PROVIDENCE, RI (WPRI) — Gordon Fox is the ninth Rhode Island elected official sent to prison over the past five years, and all but two were prosecuted under the federal system.
The recent Fox investigation involved both state and federal law enforcement, but Attorney General Peter Kilmartin acknowledges there’s a significant difference in the two systems.
“The federal government has more tools in their prosecutorial tool box,” Kilmartin said. “But we’ve tried to change that.”
Every year since 2011, Kilmartin has proposed a series of bills to add those tools to state law, but they’re still not on the books.
One proposed measure would create a new chapter that would apply to public officials in the law titled Crimes Against Public Trust. That would include a charge for “bribery in official and political matters” and potentially would put politicians away for something called “theft of honest services.”
“If you steal your honest services as an elected official in government you can be held accountable in federal court,” Kilmartin said. “We do not have that in the state system.”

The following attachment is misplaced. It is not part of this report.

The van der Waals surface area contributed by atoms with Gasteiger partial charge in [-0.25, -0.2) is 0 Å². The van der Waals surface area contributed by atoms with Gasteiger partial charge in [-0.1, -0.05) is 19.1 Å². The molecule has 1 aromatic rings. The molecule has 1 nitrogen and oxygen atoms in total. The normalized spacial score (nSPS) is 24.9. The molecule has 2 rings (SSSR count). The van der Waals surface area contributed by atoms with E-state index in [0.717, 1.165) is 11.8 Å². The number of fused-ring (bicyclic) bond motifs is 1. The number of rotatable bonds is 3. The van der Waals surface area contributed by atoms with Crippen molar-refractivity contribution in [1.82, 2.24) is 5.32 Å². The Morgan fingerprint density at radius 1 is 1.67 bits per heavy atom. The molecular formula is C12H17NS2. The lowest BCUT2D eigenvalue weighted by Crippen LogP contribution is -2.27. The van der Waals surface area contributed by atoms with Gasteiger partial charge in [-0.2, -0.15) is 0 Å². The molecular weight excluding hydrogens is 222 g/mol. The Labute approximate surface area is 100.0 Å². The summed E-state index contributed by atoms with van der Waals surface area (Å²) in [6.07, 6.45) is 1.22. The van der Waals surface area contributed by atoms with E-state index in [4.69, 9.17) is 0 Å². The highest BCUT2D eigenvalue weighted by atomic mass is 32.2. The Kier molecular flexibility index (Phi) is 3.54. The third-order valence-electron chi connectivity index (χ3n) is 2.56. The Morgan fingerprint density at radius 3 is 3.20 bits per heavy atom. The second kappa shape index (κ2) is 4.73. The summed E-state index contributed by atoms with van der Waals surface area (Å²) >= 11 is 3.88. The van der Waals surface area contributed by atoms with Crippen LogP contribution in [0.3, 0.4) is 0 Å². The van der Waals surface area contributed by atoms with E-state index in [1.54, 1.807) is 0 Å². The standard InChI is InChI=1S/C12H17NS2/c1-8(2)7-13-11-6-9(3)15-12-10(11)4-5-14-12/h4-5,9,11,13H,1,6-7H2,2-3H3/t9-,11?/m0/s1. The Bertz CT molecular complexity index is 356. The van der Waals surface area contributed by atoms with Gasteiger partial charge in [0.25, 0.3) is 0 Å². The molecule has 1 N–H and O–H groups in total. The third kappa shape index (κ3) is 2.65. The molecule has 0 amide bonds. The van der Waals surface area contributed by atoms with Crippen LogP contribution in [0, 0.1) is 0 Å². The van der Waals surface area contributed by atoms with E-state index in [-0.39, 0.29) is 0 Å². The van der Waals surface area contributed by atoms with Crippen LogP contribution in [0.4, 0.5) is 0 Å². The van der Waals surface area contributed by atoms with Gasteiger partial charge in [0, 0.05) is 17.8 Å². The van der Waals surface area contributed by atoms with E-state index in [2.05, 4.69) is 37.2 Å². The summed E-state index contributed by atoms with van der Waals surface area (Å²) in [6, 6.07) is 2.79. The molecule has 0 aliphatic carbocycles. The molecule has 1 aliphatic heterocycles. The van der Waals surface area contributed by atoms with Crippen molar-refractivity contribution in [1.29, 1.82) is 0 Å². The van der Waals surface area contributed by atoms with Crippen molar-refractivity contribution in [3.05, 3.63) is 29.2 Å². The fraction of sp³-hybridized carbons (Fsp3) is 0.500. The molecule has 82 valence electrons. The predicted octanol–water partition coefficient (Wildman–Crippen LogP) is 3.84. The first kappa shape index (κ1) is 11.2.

Another proposed measure would add a section to the state’s Pay to Play law to restrict political contributions by state vendors who financially benefit from the state contracts. The third measure would create a “public corruption unit” within the Attorney General’s office, empowered to investigate and prosecute abuses of the public trust.
Kilmartin first pitched the bills one year after Gordon Fox took over as Speaker of The House. They’ve been stuck in committee ever since and it’s no different this year. Spokesmen for the Senate President and House Speaker said the bills will not be moving forward yet.
“On the Senate side, those three bills were all heard by the Senate Judiciary Committee and held for further study,” Senate President spokesman Greg Pare said. “No further action has been scheduled at this point.”
We heard the same from House Speaker spokesman Larry Berman.
“All these bills are being held for further study in the House Judiciary Committee and are not ready for passage by the committee this year,” Berman said.
Kilmartin has no plans to let up on pushing for passage but does argue that in the Fox investigation, while he was prosecuted in Federal Court, it was the state’s longer statute of limitations for bribery that convinced him to cut a plea agreement.
“It was because we could hold the Damocles sword of the state prosecution over Mr. Fox’s head, that he willingly waived the statute of limitations in federal court,” Kilmartin said.
Fox is the seventh member of the General Assembly sent to prison in the past ten years.